Virtual Reality: Tech’s ‘Gift of Possibilities’ to the Corporate World
For decades, VR has enabled workforces to step in and take charge in unfamiliar circumstances, by simulating impossible environments. Here’s how the corporates have been harnessing VR for training.
If you could conceive an idea, take it out from your cranium and recreate it in the three-dimensional plane of reality to observe or experience it, then you might have found an application for VR.
Virtual Reality is the most powerful narrative visualisation and annotation tool and it is ready to revolutionise the corporate training world.
Over the past decade, as the deployment cost of the technology steadily plummeted, the vast sea of opportunities VR presents is limited only by imagination. The unparalleled extent of value VR provides in education, training and management has been the impetus in driving the technology into the mainstream application, surging its use in the Fortune 500 companies in 2020.
Providing a blank canvas’ worth of creative freedom, VR has enabled seamlessly integrated digital information to be represented in our desired physical environment; and at times, altering the environment itself.
High-stakes circumstances or impossible to simulate environments have been achieved in virtual reality and enabled professionals employed in the healthcare industry to receive training in surgical skills, the armed forces to train with heavy weapons and convoy simulators and astronauts to complete system rescue operations by providing immersive and compelling simulations in real-time.
According to a 2006 research by the Institute of Electrical and Electronics Engineers entitled ‘A Meta-Analysis of the Training Effectiveness of Virtual Reality Surgical Simulators’, virtual reality simulation in the transference of skills “reduces the time and the errors in the performance of a given surgical task, and, furthermore, it can clearly differentiate between the less experienced and the experienced trainees among its users.” The research concluded that with the incorporation of AI components in VR simulations, the simulators will likely ‘prove to be very effective tools for training in the skills necessary for surgery and endoscopies.’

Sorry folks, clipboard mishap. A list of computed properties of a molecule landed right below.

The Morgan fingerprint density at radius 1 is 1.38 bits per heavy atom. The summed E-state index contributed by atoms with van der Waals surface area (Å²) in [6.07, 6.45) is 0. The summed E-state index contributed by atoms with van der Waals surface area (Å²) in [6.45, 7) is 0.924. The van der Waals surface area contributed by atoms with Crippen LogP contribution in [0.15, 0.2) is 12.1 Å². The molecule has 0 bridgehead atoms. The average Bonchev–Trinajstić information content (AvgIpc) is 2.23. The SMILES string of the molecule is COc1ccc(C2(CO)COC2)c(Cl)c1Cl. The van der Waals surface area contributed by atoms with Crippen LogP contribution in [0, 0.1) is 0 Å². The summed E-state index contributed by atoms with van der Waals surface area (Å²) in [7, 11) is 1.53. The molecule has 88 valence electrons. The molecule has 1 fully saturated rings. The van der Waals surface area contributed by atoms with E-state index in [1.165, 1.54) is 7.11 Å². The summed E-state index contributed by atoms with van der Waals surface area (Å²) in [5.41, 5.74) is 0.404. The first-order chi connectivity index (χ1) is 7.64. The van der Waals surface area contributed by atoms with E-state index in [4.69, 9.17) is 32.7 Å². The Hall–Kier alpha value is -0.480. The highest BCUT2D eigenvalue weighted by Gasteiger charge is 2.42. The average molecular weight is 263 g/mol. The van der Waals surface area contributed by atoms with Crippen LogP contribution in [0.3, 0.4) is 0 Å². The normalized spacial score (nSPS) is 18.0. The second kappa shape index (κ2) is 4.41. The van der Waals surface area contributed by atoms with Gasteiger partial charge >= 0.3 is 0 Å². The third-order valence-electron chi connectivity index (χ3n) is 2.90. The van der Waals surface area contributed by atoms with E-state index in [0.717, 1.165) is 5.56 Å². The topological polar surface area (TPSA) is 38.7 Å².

The technology has opened a new channel for omnidirectional learning. The Case Western Reserve University in Ohio, Cleveland is pushing the frontiers of VR-based learning, setting forth the precedent of the new, evolved educational method.
In collaboration with Microsoft HoloLens, the CWRU is spearheading education and training in mixed reality. Through its revolutionary new VR apparatus, the HoloLens 2, Microsoft helped students of medicine understand anatomy better through mixed reality simulations, learn faster and score up to 50% more while retaining more knowledge.
VR-based training is finding diverse applications, all the way from NASA to your local Walmart because using a headset is not rocket science.
Since 2018, Walmart outlets across America have utilised over 17,000 Oculus Go VR headsets for training employees with Strivr training modules that simulate the high-stake, high-rush environment of Black Friday, equipping staff with the knowledge to assess and pre-empt the chaos that will ensue, along with the means to take charge of the situation.
VR means the workforce may never have to step into uncharted territory.
VR is ready. Are we?
The UX Connections View
At UX Connections we’re certainly ready. The training solutions discussed in this article all require slick and easy to use user interfaces – whether in VR, AR, app or web. We’re experts in analysing your requirements as a product owner or HR manager, and putting the user first when designing a system that meets your needs. If you need help finding out how virtual reality training can fit your organisation, please get in touch.
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